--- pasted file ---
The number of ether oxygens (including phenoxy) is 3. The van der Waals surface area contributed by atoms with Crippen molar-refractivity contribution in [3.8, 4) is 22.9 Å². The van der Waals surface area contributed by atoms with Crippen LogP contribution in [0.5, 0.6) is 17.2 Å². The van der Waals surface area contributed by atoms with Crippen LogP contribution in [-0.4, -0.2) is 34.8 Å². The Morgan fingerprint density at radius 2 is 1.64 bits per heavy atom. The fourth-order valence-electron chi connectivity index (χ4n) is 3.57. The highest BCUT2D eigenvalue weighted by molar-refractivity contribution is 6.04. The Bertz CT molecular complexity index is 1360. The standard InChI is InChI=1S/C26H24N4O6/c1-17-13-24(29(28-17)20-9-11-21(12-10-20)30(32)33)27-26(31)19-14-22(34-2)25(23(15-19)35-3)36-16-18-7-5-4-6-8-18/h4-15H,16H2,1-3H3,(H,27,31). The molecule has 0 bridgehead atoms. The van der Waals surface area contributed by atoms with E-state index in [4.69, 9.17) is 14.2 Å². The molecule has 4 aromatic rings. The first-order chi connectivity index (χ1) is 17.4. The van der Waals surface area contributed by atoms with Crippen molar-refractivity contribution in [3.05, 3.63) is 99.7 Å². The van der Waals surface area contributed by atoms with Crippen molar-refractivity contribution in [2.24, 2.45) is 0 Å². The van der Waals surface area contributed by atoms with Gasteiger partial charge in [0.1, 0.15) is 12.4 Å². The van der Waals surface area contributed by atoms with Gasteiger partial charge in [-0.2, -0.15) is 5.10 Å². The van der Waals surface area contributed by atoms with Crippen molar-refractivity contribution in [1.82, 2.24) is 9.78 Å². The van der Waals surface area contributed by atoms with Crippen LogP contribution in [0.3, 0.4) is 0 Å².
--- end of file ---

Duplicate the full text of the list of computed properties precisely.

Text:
The number of ether oxygens (including phenoxy) is 3. The van der Waals surface area contributed by atoms with Crippen molar-refractivity contribution in [3.8, 4) is 22.9 Å². The van der Waals surface area contributed by atoms with Crippen LogP contribution in [0.5, 0.6) is 17.2 Å². The van der Waals surface area contributed by atoms with Crippen LogP contribution in [-0.4, -0.2) is 34.8 Å². The Morgan fingerprint density at radius 2 is 1.64 bits per heavy atom. The fourth-order valence-electron chi connectivity index (χ4n) is 3.57. The highest BCUT2D eigenvalue weighted by molar-refractivity contribution is 6.04. The Bertz CT molecular complexity index is 1360. The standard InChI is InChI=1S/C26H24N4O6/c1-17-13-24(29(28-17)20-9-11-21(12-10-20)30(32)33)27-26(31)19-14-22(34-2)25(23(15-19)35-3)36-16-18-7-5-4-6-8-18/h4-15H,16H2,1-3H3,(H,27,31). The molecule has 0 bridgehead atoms. The van der Waals surface area contributed by atoms with E-state index in [4.69, 9.17) is 14.2 Å². The molecule has 4 aromatic rings. The first-order chi connectivity index (χ1) is 17.4. The van der Waals surface area contributed by atoms with Crippen molar-refractivity contribution in [3.05, 3.63) is 99.7 Å². The van der Waals surface area contributed by atoms with Crippen molar-refractivity contribution in [2.24, 2.45) is 0 Å². The van der Waals surface area contributed by atoms with Gasteiger partial charge in [0.1, 0.15) is 12.4 Å². The van der Waals surface area contributed by atoms with Gasteiger partial charge in [-0.2, -0.15) is 5.10 Å². The van der Waals surface area contributed by atoms with Crippen molar-refractivity contribution in [1.82, 2.24) is 9.78 Å². The van der Waals surface area contributed by atoms with Crippen LogP contribution in [0.3, 0.4) is 0 Å².